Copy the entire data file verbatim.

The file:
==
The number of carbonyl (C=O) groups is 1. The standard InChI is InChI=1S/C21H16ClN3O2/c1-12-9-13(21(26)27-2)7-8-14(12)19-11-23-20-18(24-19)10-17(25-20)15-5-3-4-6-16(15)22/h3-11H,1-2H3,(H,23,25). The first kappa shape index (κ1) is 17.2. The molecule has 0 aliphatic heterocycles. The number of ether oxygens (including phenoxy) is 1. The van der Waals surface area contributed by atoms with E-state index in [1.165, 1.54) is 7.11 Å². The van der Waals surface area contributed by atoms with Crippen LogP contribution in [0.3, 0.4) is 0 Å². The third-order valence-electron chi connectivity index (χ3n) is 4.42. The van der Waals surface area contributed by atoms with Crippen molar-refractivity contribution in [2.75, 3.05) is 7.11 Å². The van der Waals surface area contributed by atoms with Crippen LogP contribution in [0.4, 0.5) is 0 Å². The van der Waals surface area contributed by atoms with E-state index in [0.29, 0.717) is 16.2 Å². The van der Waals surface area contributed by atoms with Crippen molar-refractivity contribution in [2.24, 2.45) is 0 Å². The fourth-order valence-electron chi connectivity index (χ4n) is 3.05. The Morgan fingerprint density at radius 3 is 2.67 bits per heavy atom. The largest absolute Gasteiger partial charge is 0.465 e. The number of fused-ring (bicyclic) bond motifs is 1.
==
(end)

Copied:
The number of carbonyl (C=O) groups is 1. The standard InChI is InChI=1S/C21H16ClN3O2/c1-12-9-13(21(26)27-2)7-8-14(12)19-11-23-20-18(24-19)10-17(25-20)15-5-3-4-6-16(15)22/h3-11H,1-2H3,(H,23,25). The first kappa shape index (κ1) is 17.2. The molecule has 0 aliphatic heterocycles. The number of ether oxygens (including phenoxy) is 1. The van der Waals surface area contributed by atoms with E-state index in [1.165, 1.54) is 7.11 Å². The van der Waals surface area contributed by atoms with Crippen LogP contribution in [0.3, 0.4) is 0 Å². The third-order valence-electron chi connectivity index (χ3n) is 4.42. The van der Waals surface area contributed by atoms with Crippen molar-refractivity contribution in [2.75, 3.05) is 7.11 Å². The van der Waals surface area contributed by atoms with Crippen LogP contribution in [0.4, 0.5) is 0 Å². The van der Waals surface area contributed by atoms with E-state index in [0.29, 0.717) is 16.2 Å². The van der Waals surface area contributed by atoms with Crippen molar-refractivity contribution in [2.24, 2.45) is 0 Å². The fourth-order valence-electron chi connectivity index (χ4n) is 3.05. The Morgan fingerprint density at radius 3 is 2.67 bits per heavy atom. The largest absolute Gasteiger partial charge is 0.465 e. The number of fused-ring (bicyclic) bond motifs is 1.